T4L Loves Food and Farming 
Teachers' Notes 

Please share your students' work with us, we love to highlight these in the magazine: t4Linnovations@det.nsw.edu.au

About T4L Kids magazine
T4L Kids magazine is developed by the Department of Education NSW Technology 4 Learning (T4L) team. You will find the NSW curriculum links at the bottom of these teachers' notes.  


The magazine and the activities are open for all schools, to use anywhere, anytime. The magazine is designed to allow your students to work through the content and activities independently or as part of your class. 

We write the magazine for all learners and acknowledge that teachers are learners too. Each edition includes 'how to’ videos to support students to use the technology. We aim to provide some context and pedagogy behind the challenges, and the teacher guide elaborates the thinking behind the choice of tools.

We acknowledge your skills and encourage you to do what you do best. Ask the questions to deepen the thinking, support students to connect what they know with the challenges before them and work with your students to establish expectations, goals and measures for success. Make the magazine your own, and remember the use of the tools can easily transfer to new topics and often new technologies.  

Some of this may involve learning along with your students. That is better than OK. That is a powerful model for students to see lifelong learning in action

Generally aimed at students in years 4 - 8, the depth and expectations around the outcomes can be modified. We outline NSW curriculum outcomes here in the teachers’ notes. This is edition #13 and you will find all other T4L Magazines here.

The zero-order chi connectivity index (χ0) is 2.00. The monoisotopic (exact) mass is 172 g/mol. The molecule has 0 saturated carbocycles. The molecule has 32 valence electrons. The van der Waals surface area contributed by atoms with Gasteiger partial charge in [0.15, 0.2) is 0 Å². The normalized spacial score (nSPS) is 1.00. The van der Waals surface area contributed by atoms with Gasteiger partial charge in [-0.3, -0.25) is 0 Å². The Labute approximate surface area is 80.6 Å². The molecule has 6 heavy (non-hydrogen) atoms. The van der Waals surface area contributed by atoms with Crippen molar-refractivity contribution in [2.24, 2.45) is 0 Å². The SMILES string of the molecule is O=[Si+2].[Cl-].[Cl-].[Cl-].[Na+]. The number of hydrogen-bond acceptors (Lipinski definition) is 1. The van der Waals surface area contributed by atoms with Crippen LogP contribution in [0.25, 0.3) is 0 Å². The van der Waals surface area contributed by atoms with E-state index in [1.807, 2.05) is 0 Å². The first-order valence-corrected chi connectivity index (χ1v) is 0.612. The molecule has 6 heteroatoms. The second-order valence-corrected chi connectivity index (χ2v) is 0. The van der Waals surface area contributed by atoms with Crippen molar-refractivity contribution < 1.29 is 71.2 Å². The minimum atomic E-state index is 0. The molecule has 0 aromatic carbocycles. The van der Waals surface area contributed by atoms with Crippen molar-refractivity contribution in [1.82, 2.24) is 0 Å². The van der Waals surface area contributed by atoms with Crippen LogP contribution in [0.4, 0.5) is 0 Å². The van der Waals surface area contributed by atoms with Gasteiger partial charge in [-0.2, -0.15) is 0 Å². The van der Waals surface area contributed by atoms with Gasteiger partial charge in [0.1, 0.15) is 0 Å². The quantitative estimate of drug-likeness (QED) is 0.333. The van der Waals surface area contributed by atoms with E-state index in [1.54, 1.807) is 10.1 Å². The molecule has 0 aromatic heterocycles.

Pages 2 - 3

Another simple classroom planting activity that allows your class to see the root system of the plant as it grows is presented here 

This edition of the magazine celebrates the launch of the stem.T4L Aeroponics Kit. The magazine itself lives here. 

If you want to get some plant action happening in your classroom, here are two very easy and satisfying ways to chart the growth of plants. The science syllabus outcomes are listed below. 

The first is simply cutting up an old tomato into slices and putting it in to some potting mix.

This is an American video so uses imperial measurement units. It is a good opportunity to discuss and compare these to highlight that not everyone measures using the same units.

What are the other global measurement units?
e.g. Height ? Feet? cm?  List and compare.
When did Australia change its units of measurement? How and why?

Did you know Australia has an official 'Style Manual' and measurement is part of that?  

See the results of the planting here 

Underpinning the professor's work are some concepts that your students certainly can get their heads around.

Asking your students: 

There are so many things you can do. Every day you learn new things but you use what you already know to keep learning and mastering new tasks.
​​​​You may or may not have ever made a peanut butter and jelly-jam sandwich, but once you learn I am sure you could make a cheese and tomato or whatever your favourite sandwich is pretty easily.